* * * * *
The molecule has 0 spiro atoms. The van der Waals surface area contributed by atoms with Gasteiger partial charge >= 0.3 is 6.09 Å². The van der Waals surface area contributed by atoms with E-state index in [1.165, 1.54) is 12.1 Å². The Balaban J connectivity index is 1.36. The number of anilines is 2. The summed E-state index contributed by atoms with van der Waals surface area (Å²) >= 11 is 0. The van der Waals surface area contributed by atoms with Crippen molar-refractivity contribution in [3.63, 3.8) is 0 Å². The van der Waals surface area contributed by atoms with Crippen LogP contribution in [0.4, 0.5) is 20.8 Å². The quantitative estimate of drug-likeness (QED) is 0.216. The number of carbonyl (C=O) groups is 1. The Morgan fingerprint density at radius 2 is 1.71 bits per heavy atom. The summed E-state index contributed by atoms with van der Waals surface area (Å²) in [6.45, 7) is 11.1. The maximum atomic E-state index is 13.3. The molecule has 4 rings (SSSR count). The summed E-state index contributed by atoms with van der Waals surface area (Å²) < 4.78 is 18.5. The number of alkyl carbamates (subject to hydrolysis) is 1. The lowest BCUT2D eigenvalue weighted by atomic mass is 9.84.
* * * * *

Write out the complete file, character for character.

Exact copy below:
The molecule has 0 spiro atoms. The van der Waals surface area contributed by atoms with Gasteiger partial charge >= 0.3 is 6.09 Å². The van der Waals surface area contributed by atoms with E-state index in [1.165, 1.54) is 12.1 Å². The Balaban J connectivity index is 1.36. The number of anilines is 2. The summed E-state index contributed by atoms with van der Waals surface area (Å²) >= 11 is 0. The van der Waals surface area contributed by atoms with Crippen molar-refractivity contribution in [3.63, 3.8) is 0 Å². The van der Waals surface area contributed by atoms with Crippen LogP contribution in [0.4, 0.5) is 20.8 Å². The quantitative estimate of drug-likeness (QED) is 0.216. The number of carbonyl (C=O) groups is 1. The Morgan fingerprint density at radius 2 is 1.71 bits per heavy atom. The summed E-state index contributed by atoms with van der Waals surface area (Å²) in [6.45, 7) is 11.1. The maximum atomic E-state index is 13.3. The molecule has 4 rings (SSSR count). The summed E-state index contributed by atoms with van der Waals surface area (Å²) < 4.78 is 18.5. The number of alkyl carbamates (subject to hydrolysis) is 1. The lowest BCUT2D eigenvalue weighted by atomic mass is 9.84.